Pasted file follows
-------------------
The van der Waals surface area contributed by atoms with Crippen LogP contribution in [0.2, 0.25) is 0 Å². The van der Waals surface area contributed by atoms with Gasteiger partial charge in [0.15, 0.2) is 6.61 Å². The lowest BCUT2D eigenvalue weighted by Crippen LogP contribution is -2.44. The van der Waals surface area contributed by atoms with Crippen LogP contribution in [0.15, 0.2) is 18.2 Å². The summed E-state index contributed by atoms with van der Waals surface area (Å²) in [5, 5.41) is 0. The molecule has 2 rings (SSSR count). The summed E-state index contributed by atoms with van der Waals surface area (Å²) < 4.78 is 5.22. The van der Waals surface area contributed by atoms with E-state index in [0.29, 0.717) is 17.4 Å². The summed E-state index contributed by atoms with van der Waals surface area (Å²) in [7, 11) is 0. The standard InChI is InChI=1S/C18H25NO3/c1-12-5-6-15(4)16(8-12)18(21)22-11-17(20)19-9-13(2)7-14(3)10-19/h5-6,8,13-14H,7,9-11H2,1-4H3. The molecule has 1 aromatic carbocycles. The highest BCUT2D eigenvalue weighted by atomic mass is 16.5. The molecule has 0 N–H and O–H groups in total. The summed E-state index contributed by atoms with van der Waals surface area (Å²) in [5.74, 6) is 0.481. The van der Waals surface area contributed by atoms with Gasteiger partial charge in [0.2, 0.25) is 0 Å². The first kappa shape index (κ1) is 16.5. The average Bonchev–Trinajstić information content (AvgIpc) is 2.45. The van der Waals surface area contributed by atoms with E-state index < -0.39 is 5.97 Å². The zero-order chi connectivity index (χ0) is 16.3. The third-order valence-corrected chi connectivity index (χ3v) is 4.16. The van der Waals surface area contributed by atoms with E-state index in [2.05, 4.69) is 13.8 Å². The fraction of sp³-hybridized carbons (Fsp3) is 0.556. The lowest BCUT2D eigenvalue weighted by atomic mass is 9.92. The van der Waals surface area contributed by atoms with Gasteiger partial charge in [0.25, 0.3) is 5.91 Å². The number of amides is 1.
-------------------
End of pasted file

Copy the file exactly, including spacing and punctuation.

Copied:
The van der Waals surface area contributed by atoms with Crippen LogP contribution in [0.2, 0.25) is 0 Å². The van der Waals surface area contributed by atoms with Gasteiger partial charge in [0.15, 0.2) is 6.61 Å². The lowest BCUT2D eigenvalue weighted by Crippen LogP contribution is -2.44. The van der Waals surface area contributed by atoms with Crippen LogP contribution in [0.15, 0.2) is 18.2 Å². The summed E-state index contributed by atoms with van der Waals surface area (Å²) in [5, 5.41) is 0. The molecule has 2 rings (SSSR count). The summed E-state index contributed by atoms with van der Waals surface area (Å²) < 4.78 is 5.22. The van der Waals surface area contributed by atoms with E-state index in [0.29, 0.717) is 17.4 Å². The summed E-state index contributed by atoms with van der Waals surface area (Å²) in [7, 11) is 0. The standard InChI is InChI=1S/C18H25NO3/c1-12-5-6-15(4)16(8-12)18(21)22-11-17(20)19-9-13(2)7-14(3)10-19/h5-6,8,13-14H,7,9-11H2,1-4H3. The molecule has 1 aromatic carbocycles. The highest BCUT2D eigenvalue weighted by atomic mass is 16.5. The molecule has 0 N–H and O–H groups in total. The summed E-state index contributed by atoms with van der Waals surface area (Å²) in [5.74, 6) is 0.481. The van der Waals surface area contributed by atoms with Gasteiger partial charge in [0.2, 0.25) is 0 Å². The first kappa shape index (κ1) is 16.5. The average Bonchev–Trinajstić information content (AvgIpc) is 2.45. The van der Waals surface area contributed by atoms with E-state index < -0.39 is 5.97 Å². The zero-order chi connectivity index (χ0) is 16.3. The third-order valence-corrected chi connectivity index (χ3v) is 4.16. The van der Waals surface area contributed by atoms with E-state index in [2.05, 4.69) is 13.8 Å². The fraction of sp³-hybridized carbons (Fsp3) is 0.556. The lowest BCUT2D eigenvalue weighted by atomic mass is 9.92. The van der Waals surface area contributed by atoms with Gasteiger partial charge in [0.25, 0.3) is 5.91 Å². The number of amides is 1.